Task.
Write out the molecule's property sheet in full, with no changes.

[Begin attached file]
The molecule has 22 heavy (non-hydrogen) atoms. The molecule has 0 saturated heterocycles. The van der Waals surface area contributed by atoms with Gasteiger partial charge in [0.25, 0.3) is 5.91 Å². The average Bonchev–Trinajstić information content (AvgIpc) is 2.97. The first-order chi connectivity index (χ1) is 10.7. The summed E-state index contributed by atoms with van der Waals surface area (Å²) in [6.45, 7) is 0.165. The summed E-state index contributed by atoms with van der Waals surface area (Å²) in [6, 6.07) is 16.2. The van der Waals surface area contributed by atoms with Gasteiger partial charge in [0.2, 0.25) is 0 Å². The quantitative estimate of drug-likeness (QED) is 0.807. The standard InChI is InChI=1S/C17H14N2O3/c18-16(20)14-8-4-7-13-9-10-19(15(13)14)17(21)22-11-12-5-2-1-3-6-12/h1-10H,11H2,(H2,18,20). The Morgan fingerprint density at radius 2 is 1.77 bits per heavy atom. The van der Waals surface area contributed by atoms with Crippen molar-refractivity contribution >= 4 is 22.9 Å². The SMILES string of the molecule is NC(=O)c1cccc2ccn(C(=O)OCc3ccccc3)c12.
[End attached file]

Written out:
The molecule has 22 heavy (non-hydrogen) atoms. The molecule has 0 saturated heterocycles. The van der Waals surface area contributed by atoms with Gasteiger partial charge in [0.25, 0.3) is 5.91 Å². The average Bonchev–Trinajstić information content (AvgIpc) is 2.97. The first-order chi connectivity index (χ1) is 10.7. The summed E-state index contributed by atoms with van der Waals surface area (Å²) in [6.45, 7) is 0.165. The summed E-state index contributed by atoms with van der Waals surface area (Å²) in [6, 6.07) is 16.2. The van der Waals surface area contributed by atoms with Gasteiger partial charge in [0.2, 0.25) is 0 Å². The quantitative estimate of drug-likeness (QED) is 0.807. The standard InChI is InChI=1S/C17H14N2O3/c18-16(20)14-8-4-7-13-9-10-19(15(13)14)17(21)22-11-12-5-2-1-3-6-12/h1-10H,11H2,(H2,18,20). The Morgan fingerprint density at radius 2 is 1.77 bits per heavy atom. The van der Waals surface area contributed by atoms with Crippen molar-refractivity contribution >= 4 is 22.9 Å². The SMILES string of the molecule is NC(=O)c1cccc2ccn(C(=O)OCc3ccccc3)c12.